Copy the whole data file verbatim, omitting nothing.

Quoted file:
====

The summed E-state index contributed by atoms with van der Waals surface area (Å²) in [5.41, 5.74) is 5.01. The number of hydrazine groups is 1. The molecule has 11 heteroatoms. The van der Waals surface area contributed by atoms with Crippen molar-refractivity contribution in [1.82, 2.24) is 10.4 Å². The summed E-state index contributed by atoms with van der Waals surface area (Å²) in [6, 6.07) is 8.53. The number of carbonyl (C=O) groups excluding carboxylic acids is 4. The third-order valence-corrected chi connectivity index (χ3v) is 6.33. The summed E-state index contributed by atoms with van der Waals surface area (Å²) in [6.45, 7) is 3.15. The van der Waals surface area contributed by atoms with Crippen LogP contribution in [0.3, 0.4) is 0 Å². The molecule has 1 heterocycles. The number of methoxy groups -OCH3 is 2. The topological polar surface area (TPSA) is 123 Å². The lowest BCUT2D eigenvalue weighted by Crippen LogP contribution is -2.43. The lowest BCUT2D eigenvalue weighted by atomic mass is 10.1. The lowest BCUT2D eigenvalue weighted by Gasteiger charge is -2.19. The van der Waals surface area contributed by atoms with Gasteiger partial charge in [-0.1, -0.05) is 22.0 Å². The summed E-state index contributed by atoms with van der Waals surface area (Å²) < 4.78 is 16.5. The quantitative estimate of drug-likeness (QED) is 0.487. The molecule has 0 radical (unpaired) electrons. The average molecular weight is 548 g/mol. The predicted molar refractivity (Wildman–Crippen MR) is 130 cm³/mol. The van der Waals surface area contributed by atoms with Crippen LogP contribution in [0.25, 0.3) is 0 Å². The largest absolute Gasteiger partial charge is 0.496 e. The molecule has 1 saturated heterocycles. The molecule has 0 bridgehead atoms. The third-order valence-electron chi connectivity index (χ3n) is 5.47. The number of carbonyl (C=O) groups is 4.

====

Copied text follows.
The summed E-state index contributed by atoms with van der Waals surface area (Å²) in [5.41, 5.74) is 5.01. The number of hydrazine groups is 1. The molecule has 11 heteroatoms. The van der Waals surface area contributed by atoms with Crippen molar-refractivity contribution in [1.82, 2.24) is 10.4 Å². The summed E-state index contributed by atoms with van der Waals surface area (Å²) in [6, 6.07) is 8.53. The number of carbonyl (C=O) groups excluding carboxylic acids is 4. The third-order valence-corrected chi connectivity index (χ3v) is 6.33. The summed E-state index contributed by atoms with van der Waals surface area (Å²) in [6.45, 7) is 3.15. The van der Waals surface area contributed by atoms with Crippen LogP contribution in [0.3, 0.4) is 0 Å². The molecule has 1 heterocycles. The number of methoxy groups -OCH3 is 2. The topological polar surface area (TPSA) is 123 Å². The lowest BCUT2D eigenvalue weighted by Crippen LogP contribution is -2.43. The lowest BCUT2D eigenvalue weighted by atomic mass is 10.1. The lowest BCUT2D eigenvalue weighted by Gasteiger charge is -2.19. The van der Waals surface area contributed by atoms with Gasteiger partial charge in [-0.1, -0.05) is 22.0 Å². The summed E-state index contributed by atoms with van der Waals surface area (Å²) < 4.78 is 16.5. The quantitative estimate of drug-likeness (QED) is 0.487. The molecule has 0 radical (unpaired) electrons. The average molecular weight is 548 g/mol. The predicted molar refractivity (Wildman–Crippen MR) is 130 cm³/mol. The van der Waals surface area contributed by atoms with Crippen LogP contribution in [0.25, 0.3) is 0 Å². The largest absolute Gasteiger partial charge is 0.496 e. The molecule has 1 saturated heterocycles. The molecule has 0 bridgehead atoms. The third-order valence-electron chi connectivity index (χ3n) is 5.47. The number of carbonyl (C=O) groups is 4.